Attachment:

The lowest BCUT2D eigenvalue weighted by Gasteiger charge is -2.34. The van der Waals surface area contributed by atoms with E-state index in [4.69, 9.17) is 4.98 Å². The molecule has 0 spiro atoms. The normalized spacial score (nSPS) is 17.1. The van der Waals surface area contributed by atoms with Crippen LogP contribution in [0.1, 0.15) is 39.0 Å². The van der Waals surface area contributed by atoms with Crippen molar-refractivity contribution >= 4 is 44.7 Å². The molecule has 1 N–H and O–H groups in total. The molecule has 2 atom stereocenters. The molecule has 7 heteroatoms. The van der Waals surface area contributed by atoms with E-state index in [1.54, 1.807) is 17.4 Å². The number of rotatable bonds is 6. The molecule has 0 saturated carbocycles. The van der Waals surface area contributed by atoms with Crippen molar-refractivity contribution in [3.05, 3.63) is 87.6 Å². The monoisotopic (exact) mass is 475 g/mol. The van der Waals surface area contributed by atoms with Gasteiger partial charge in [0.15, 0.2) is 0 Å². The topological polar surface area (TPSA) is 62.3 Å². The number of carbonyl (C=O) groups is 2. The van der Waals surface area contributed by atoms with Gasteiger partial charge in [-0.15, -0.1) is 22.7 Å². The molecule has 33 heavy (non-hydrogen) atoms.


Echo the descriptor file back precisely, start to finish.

The lowest BCUT2D eigenvalue weighted by Gasteiger charge is -2.34. The van der Waals surface area contributed by atoms with E-state index in [4.69, 9.17) is 4.98 Å². The molecule has 0 spiro atoms. The normalized spacial score (nSPS) is 17.1. The van der Waals surface area contributed by atoms with Crippen LogP contribution in [0.1, 0.15) is 39.0 Å². The van der Waals surface area contributed by atoms with Crippen molar-refractivity contribution >= 4 is 44.7 Å². The molecule has 1 N–H and O–H groups in total. The molecule has 2 atom stereocenters. The molecule has 7 heteroatoms. The van der Waals surface area contributed by atoms with E-state index in [1.54, 1.807) is 17.4 Å². The number of rotatable bonds is 6. The molecule has 0 saturated carbocycles. The van der Waals surface area contributed by atoms with Crippen molar-refractivity contribution in [3.05, 3.63) is 87.6 Å². The monoisotopic (exact) mass is 475 g/mol. The van der Waals surface area contributed by atoms with Gasteiger partial charge in [0.15, 0.2) is 0 Å². The topological polar surface area (TPSA) is 62.3 Å². The number of carbonyl (C=O) groups is 2. The van der Waals surface area contributed by atoms with Gasteiger partial charge in [-0.15, -0.1) is 22.7 Å². The molecule has 33 heavy (non-hydrogen) atoms.